I see on the next City Council agenda that there is an item that suggests that Critter Shack (an unnamed rescue that is the contact for community cat colony registration) has refused to allow our contact information to be given to community cat caretakers for information about cats or about registering colonies. While we did ask that shelter personnel refrain from giving our our name and number multiple times a day a year or two ago when these people were refused help at the shelter, resulting in dozens of calls many days for all of our area rescues, we never asked that colony caretakers who needed information about registration or advice be turned away. The many, many calls that we were receiving that were referrals from the shelter were primarily about dogs; I remember none that were requests from colony caretakers. We are fortunate to be able to offer some concrete advice and help for those people who are interested in learning more about TNR and we are happy to do so.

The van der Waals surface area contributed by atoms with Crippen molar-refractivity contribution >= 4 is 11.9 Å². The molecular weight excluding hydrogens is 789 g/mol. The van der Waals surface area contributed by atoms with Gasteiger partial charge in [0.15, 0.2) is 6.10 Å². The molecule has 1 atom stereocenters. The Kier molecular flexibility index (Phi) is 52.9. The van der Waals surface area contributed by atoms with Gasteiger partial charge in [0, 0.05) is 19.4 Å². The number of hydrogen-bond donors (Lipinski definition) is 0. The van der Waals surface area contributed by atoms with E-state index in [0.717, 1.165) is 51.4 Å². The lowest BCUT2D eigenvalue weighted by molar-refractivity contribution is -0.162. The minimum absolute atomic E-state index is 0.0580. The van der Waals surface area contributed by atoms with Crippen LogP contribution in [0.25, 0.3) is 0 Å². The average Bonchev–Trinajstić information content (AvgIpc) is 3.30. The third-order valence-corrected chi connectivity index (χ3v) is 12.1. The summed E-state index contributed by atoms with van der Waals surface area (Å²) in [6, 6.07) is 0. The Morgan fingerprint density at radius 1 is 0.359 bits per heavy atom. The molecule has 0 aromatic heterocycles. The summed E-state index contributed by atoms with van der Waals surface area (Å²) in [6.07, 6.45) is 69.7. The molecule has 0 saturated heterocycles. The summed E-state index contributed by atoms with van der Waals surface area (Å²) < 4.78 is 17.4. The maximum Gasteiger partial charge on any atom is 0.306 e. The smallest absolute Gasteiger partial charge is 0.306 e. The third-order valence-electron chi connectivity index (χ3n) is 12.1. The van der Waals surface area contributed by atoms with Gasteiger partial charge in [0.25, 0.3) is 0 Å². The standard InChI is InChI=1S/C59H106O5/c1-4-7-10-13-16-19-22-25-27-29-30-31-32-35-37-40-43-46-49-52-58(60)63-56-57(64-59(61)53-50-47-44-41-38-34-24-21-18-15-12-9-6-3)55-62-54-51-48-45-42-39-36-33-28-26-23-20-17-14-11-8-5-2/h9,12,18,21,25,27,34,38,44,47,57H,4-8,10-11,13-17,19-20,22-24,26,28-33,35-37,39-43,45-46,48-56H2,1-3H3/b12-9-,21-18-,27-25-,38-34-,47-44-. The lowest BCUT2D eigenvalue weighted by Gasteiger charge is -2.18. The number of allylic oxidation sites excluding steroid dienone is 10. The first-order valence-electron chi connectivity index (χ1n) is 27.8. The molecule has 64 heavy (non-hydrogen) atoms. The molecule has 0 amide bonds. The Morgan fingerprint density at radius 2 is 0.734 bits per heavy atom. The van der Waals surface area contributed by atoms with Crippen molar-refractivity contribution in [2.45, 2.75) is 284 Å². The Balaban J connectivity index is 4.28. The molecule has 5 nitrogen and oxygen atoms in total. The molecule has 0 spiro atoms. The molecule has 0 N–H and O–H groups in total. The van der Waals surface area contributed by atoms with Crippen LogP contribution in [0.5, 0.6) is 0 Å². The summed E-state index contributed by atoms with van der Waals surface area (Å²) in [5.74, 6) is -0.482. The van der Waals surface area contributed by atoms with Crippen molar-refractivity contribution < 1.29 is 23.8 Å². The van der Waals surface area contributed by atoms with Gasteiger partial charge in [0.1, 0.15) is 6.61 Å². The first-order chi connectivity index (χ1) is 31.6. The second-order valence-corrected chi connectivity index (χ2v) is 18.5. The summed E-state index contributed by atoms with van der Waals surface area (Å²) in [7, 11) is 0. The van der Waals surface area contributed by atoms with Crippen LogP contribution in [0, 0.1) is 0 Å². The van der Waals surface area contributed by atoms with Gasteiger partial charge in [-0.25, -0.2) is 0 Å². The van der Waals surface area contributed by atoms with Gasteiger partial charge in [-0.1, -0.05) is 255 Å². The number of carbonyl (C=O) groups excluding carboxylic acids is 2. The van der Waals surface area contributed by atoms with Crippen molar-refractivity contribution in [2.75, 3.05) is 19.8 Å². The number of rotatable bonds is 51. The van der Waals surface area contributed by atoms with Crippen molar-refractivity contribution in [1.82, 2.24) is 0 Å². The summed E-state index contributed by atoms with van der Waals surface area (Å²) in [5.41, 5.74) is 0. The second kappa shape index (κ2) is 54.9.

We are the contact for many caretakers who are actively practicing TNR, through our web site, through our low-cost spay/neuter clinic, through our partnership with Cassie’s Place for our West Texas Fix program that entirely focuses on cats, through our new voucher program, “Fix Your Critter,” and through our efforts in outlying communities to offer free or very low cost spay/neuter services to many caretakers. We deal successfully with hundreds of colony caretakers in the Concho Valley and any suggestion to City Council members to the contrary is simply untrue. We have an ever-growing list of caretakers and offer as much assistance as we possibly can to these men and women. Since the passing of the ordinance that offers some protection to the caretakers, our programs have focused on providing help to these colony caretakers and a large part of our annual budget is aimed at helping colony caretakers and cat owners in education, financial assistance and low-cost spay/neuter programs. If you or Council members have any questions about our caretaker registrations or programs, I would be happy to meet with you to discuss our efforts in these areas. The ordinance has been a step forward in protecting caretakers who are actively working with TNR and the cats in their care.